Williams is considering altering its housing system from house-by-house representation to a cluster system. Still in the planning stages, the cluster system aims to promote inter-class unity, heighten faculty-student relationships outside of the classroom and improve the effectiveness of the house governance system.
The Residential Improvement Committee (RIC) was assembled in order to examine the current housing system and propose improvements. The committee is chaired by Housing Committee President Phil Swisher ’01 and consists of Junior Advisor Mayur Deshmukh ’01, College Council Co-president Bert Leatherman ’00, Committee on Undergraduate Life (CUL) member James Moorhead ’01, Student Activities Council (SAC) President Carrie Ryan ’00, Jackson Professor of Religion and CUL Chair William Darrow, Frederick L. Schuman Professor of International Studies and CUL member Peter Frost, Director of Housing Tom McEvoy and Assistant Dean Wanda Lee. The committee has met three times this year and has begun to examine concerns about residential life.
Preliminary plans for the clusters would group together three to five dorms into each of eight or nine clusters. The first-year entry system would not be affected by any proposed cluster plan. Neither the housing lottery nor the room draw system would be affected by this proposal, and students would still be free to choose into any available room on campus.
“Williams students are extremely protective of their freedom of choice in selecting housing options and nothing being proposed will impinge on those freedoms,” Swisher said.
Each cluster would have an elected president who would represent the cluster on the Housing Committee. In order to ensure that all houses are still represented, each house would have a vice-president. The responsibilities of the cluster vice-presidents would include responding to residents’ concerns, managing cluster finances, planning social events and working with Security, the Housing Office and the Dean’s Office on matters of importance to the cluster.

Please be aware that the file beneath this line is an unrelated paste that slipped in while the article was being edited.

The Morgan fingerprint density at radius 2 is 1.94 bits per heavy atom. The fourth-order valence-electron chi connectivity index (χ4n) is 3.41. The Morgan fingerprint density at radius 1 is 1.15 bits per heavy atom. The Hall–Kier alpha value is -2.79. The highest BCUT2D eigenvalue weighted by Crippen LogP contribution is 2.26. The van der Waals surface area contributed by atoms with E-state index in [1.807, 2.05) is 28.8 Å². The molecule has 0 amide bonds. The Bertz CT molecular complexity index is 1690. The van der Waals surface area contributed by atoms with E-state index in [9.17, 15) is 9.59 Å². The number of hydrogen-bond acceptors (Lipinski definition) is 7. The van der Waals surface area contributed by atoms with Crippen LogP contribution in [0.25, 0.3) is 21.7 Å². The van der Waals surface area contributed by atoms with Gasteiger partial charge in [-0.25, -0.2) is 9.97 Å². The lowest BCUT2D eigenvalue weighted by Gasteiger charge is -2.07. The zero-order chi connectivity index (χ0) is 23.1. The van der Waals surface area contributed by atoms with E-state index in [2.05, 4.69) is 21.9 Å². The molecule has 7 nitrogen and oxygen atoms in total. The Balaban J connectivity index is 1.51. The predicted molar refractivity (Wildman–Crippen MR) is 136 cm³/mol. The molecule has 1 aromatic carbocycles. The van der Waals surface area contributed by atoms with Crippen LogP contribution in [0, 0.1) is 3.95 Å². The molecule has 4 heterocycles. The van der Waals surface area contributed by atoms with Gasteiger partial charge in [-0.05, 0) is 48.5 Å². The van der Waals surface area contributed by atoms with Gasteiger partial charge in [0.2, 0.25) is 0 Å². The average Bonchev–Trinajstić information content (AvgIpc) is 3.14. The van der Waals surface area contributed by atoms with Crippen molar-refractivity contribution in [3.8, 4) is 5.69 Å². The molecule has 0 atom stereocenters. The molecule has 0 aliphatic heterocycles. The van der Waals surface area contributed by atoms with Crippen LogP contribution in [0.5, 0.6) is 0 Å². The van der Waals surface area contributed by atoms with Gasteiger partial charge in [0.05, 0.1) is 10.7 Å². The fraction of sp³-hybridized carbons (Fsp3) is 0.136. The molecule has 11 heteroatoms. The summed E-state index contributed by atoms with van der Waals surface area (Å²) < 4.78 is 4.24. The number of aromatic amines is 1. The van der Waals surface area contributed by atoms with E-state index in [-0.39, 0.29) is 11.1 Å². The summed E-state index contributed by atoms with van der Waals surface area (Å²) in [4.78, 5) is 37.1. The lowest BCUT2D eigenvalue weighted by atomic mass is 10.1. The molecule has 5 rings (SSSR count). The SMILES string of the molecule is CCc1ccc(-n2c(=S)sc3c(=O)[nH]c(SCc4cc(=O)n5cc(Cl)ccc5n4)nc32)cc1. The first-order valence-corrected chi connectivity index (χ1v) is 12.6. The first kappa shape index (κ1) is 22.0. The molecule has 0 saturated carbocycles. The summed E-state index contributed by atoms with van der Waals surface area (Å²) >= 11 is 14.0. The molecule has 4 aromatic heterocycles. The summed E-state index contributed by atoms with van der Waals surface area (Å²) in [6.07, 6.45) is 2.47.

“It is just the structure that is the problem,” said Swisher of the present system. “We have great people who want to do lots of things, but students aren’t being represented in the most effective manner.”
Another important goal of the proposed cluster system would be to heighten interclass interaction. By including sophomores, juniors and seniors in each cluster and encouraging cluster events, the plan seeks to provide students with the opportunity to meet other Williams students not within their class.
“Right now the housing structure is pretty amorphous and generally stratified by class year,” McEvoy said. “But if each cluster is energized, the opportunities are exciting – friendly competition through intramurals, civic programs, blood-drives, energy contests…will provide a different dynamic and allow students of different classes to get to know one another better.”
Additionally, an interested faculty member would be chosen by each cluster to increase faculty-student interaction. Not only would this faculty member serve as an advisor to students in the cluster, but it is hoped that the faculty member would heighten the intellectual air of the cluster and serve as a mentor to the students.
“We need to foster more of the learning that takes place outside of the classroom,” Swisher said.
One concern with the proposal raised by McEvoy is that there would not necessarily be a person in a leadership position physically living in each house. “However, the committee is advocating that each cluster have a vice-president in each house who will deal with the nuts and bolts of that house and give students a person in the building to help troubleshoot the inevitable problems that arise in community living,” he said. According to Swisher, the vice-president would be able to focus on the needs of his or her house by deciding who gets to use the social spaces in the house and allocating the HEF funds to activities.
The RIC will be soliciting feedback from all students, faculty and staff, as well. “Right now, we are looking at the system and examining what are the weaknesses,” said Ryan. “It may include starting from ground zero or working with the system for what will be best for the short term and the long term.”
Addressing concerns raised by students Swisher said, “I would like to emphasize that these plans are all preliminary and nothing will change until all students, faculty and administration have had the opportunity to provide input and share their opinions.”